A bill creating a $10-a-month fee for residential curbside pickup was deferred indefinitely by the City Council Budget Committee today.
All Council members sitting in on the meeting voiced concerns before the vote about Bill 29, instituting a curbside pickup fee estimated to net the city about $20 million annually.
After the vote, Council Budget Chairman Joey Manahan said it’s not likely the trash fee proposal will advance any further this year given the strong reservations of Council members.
He noted that a proposal to raise the per-gallon “fuel tax” would also not move any further. That measure, Bill 11, was deferred at last month’s committee meeting.
Councilman Ikaika Anderson noted that trash pickup traditionally has been paid for out of general city funds as a basic service. If Mayor Kirk Caldwell’s administration, which proposed the fee, believes additional money is needed to provide basic services it should ask for an increase in tax rates, Anderson said. But the administration should do so only after outlining specifically where the additional funds would go, Anderson said.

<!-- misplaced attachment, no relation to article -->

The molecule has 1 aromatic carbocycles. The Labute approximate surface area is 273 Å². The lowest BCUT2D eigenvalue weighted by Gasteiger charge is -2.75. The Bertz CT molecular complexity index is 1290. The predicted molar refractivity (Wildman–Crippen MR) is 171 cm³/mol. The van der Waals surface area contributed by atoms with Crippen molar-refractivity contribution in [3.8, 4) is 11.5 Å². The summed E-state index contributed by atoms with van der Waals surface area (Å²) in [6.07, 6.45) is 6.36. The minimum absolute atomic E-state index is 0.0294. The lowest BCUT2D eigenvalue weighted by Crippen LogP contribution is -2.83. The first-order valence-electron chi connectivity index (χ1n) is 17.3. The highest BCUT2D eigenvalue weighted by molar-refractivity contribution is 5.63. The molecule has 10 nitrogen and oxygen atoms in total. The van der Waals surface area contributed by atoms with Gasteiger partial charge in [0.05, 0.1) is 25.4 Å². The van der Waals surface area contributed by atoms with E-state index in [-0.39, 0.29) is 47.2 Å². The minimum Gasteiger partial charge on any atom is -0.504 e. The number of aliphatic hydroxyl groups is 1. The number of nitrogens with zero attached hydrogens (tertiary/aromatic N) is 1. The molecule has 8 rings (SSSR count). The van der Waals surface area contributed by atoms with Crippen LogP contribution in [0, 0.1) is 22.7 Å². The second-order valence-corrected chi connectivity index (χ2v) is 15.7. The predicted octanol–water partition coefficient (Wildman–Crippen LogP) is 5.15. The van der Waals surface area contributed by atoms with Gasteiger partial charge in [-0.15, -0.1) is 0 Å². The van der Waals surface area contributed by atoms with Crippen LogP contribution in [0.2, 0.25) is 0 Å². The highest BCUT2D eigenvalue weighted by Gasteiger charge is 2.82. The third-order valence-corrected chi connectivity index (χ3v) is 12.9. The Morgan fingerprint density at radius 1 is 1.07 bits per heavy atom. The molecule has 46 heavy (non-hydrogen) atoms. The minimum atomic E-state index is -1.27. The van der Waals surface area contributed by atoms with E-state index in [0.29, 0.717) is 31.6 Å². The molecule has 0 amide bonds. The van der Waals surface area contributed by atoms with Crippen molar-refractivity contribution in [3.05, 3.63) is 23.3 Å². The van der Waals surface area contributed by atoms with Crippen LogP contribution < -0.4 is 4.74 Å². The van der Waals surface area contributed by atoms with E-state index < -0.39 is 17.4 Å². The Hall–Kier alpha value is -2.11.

A handful of Oahu residents also testified against the trash pickup fee.
Kapolei resident Rich Levine said property taxes should pay for essential services, and that instituting a curbside trash fee was a “slippery slope” that could lead to fees for police or fire service.
Manahan said after the meeting that he agrees with Anderson that raising property tax rates would be preferable to hiking fees.
The committee did move out Bill 10, increasing the city’s motor vehicle weight tax; Bill 12, increasing parking meter rates in Waikiki; Bill 35, increasing non-resident admission to Honolulu Zoo; and Bill 36, increasing golf course fees on non-residents only.